- Certified Organic: Chickens are inside barns, un-caged, and required to have access to an outdoor area. However, there are no defined standards for the duration, amount, or quality of outdoor access, so it can literally be a ten-foot patch of dirt for thousands of birds, which is open for one hour a day for two weeks of the chicken’s life. The U.S. Department of Agriculture (USDA) required that these chickens be fed a vegetarian diet without pesticides or antibiotics. Both forced molting through starvation and beak cutting are permitted.
- Free-Range: Even though the USDA has set standards for “free-range” poultry products, there are no standards for “free-range” eggs. Typically birds are not caged, and generally have some outdoor access, but there are no requirements pertaining to duration, amount, or quality. Both molting through starvation and beak cutting are permitted. There is no third party auditing.
- American Humane Certified: Both cage confinement systems and cage free systems are allowed; “furnished cages” are the size of a legal paper. Forced molting through starvation is prohibited, but beak cutting is allowed. Compliance is verified by American Humane Association.
- United Egg Producers Certified: Most of the egg industry complies with this voluntary program where hens are confined to battery cages. Forced molting through starvation is prohibited, but beak cutting is allowed. Compliance is verified via United Egg Producers.
- There are several other labels, like “free-roaming” for which the USDA has not set standards regarding eggs. “Vegetarian-fed,” “natural,” or “fertile” have no bearing on the animals’ welfare. “Farm-fresh,” “naturally raised,” and “animal friendly” are all unregulated labels that may fool shoppers into buying products that are not really what they claim to be.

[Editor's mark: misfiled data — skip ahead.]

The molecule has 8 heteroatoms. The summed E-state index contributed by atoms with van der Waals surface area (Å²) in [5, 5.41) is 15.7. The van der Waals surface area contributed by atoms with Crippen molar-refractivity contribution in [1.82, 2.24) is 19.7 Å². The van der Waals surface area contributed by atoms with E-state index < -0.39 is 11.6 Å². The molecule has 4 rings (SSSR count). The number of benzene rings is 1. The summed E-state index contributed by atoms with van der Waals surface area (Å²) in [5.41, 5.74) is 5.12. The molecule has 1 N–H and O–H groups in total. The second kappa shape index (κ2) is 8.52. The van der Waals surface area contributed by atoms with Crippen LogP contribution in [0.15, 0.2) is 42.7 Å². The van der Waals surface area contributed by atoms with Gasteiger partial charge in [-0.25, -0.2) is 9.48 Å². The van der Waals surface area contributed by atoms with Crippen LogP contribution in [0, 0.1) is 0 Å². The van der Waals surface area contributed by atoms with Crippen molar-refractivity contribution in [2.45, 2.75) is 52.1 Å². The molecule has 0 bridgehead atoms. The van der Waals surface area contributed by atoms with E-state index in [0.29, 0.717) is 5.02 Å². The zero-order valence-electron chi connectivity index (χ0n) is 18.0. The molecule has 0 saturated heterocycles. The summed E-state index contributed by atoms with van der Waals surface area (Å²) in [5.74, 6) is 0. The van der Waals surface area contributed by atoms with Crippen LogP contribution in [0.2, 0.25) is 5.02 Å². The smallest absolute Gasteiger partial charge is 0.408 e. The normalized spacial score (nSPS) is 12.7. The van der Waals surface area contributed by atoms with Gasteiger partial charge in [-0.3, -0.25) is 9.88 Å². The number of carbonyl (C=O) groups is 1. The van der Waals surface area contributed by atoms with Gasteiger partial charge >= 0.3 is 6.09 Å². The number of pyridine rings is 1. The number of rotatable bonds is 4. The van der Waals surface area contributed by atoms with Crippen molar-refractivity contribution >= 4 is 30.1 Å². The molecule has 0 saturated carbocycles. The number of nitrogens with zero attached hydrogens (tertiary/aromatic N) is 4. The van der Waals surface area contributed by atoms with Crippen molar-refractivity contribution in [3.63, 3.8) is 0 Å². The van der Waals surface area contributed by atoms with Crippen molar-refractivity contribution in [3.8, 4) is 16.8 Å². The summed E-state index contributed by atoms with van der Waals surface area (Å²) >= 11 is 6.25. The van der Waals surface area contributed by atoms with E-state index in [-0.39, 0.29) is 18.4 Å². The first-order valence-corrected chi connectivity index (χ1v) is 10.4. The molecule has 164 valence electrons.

What to look for:
- Animal Welfare Approved: Highest standard from any third party auditing program. Chickens have to be cage-free at all times and must have continuous access to an outdoor perch. They must also be able to perform natural behaviors and forced molting through starvation and beak cutting are prohibited. Compliance is verified by Animal Welfare Institute.
- Food- Alliance Certified: Birds are cage free and must have access to an outdoor area or natural daylight. They must also be able to perform natural behaviors. Food Alliance sets specific density, perching, space and nesting standards. There is no forced molting through starvation, but beak cutting is allowed.
- Certified Humane: while official sounding, this is not a government-sponsored program. Hens are inside barns, un-caged, but there is no outdoor access requirement. Hens must be able to perform natural behaviors and specific density, perching, space, and nesting requirements must be met. Forced molting through starvation is prohibited, but beak cutting is allowed. Compliance is verified via Humane Farm Animal Care.
The best thing consumers who are worried about animal welfare can do is to buy from small farmers at their local farmer’s market, ask to take a tour of a nearby egg farm, and ask their grocers questions about how the food is raised. Cornucopia is also a good resource of online ethics “scorecards” for different egg farmers.